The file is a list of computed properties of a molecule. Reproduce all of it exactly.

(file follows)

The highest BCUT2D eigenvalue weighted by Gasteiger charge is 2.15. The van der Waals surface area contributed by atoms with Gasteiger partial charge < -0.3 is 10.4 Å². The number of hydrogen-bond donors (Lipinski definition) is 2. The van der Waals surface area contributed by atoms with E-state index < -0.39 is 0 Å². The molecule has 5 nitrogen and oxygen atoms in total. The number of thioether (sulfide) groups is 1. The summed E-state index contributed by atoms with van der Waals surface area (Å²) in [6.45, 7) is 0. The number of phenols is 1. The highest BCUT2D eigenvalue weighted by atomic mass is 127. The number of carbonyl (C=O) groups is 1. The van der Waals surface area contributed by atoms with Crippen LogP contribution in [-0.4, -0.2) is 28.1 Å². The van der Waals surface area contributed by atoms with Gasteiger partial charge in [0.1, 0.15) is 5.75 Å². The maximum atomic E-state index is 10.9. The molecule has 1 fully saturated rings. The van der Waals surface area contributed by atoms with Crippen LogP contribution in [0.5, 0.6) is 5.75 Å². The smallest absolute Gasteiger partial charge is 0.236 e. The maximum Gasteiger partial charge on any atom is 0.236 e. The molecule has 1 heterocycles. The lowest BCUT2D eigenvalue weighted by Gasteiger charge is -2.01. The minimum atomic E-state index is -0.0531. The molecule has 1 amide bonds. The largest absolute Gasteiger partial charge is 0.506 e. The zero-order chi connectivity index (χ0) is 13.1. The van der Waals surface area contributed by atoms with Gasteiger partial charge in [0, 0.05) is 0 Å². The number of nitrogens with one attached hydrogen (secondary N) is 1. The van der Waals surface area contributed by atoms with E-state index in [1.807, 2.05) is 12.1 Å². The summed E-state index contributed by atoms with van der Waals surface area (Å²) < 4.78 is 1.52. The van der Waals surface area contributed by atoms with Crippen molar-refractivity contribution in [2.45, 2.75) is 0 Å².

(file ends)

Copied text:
The highest BCUT2D eigenvalue weighted by Gasteiger charge is 2.15. The van der Waals surface area contributed by atoms with Gasteiger partial charge < -0.3 is 10.4 Å². The number of hydrogen-bond donors (Lipinski definition) is 2. The van der Waals surface area contributed by atoms with E-state index < -0.39 is 0 Å². The molecule has 5 nitrogen and oxygen atoms in total. The number of thioether (sulfide) groups is 1. The summed E-state index contributed by atoms with van der Waals surface area (Å²) in [6.45, 7) is 0. The number of phenols is 1. The highest BCUT2D eigenvalue weighted by atomic mass is 127. The number of carbonyl (C=O) groups is 1. The van der Waals surface area contributed by atoms with Crippen LogP contribution in [-0.4, -0.2) is 28.1 Å². The van der Waals surface area contributed by atoms with Gasteiger partial charge in [0.1, 0.15) is 5.75 Å². The maximum atomic E-state index is 10.9. The molecule has 1 fully saturated rings. The van der Waals surface area contributed by atoms with Crippen LogP contribution in [0.5, 0.6) is 5.75 Å². The smallest absolute Gasteiger partial charge is 0.236 e. The maximum Gasteiger partial charge on any atom is 0.236 e. The molecule has 1 heterocycles. The lowest BCUT2D eigenvalue weighted by Gasteiger charge is -2.01. The minimum atomic E-state index is -0.0531. The molecule has 1 amide bonds. The largest absolute Gasteiger partial charge is 0.506 e. The zero-order chi connectivity index (χ0) is 13.1. The van der Waals surface area contributed by atoms with Gasteiger partial charge in [0, 0.05) is 0 Å². The number of nitrogens with one attached hydrogen (secondary N) is 1. The van der Waals surface area contributed by atoms with E-state index in [1.807, 2.05) is 12.1 Å². The summed E-state index contributed by atoms with van der Waals surface area (Å²) < 4.78 is 1.52. The van der Waals surface area contributed by atoms with Crippen molar-refractivity contribution in [2.45, 2.75) is 0 Å².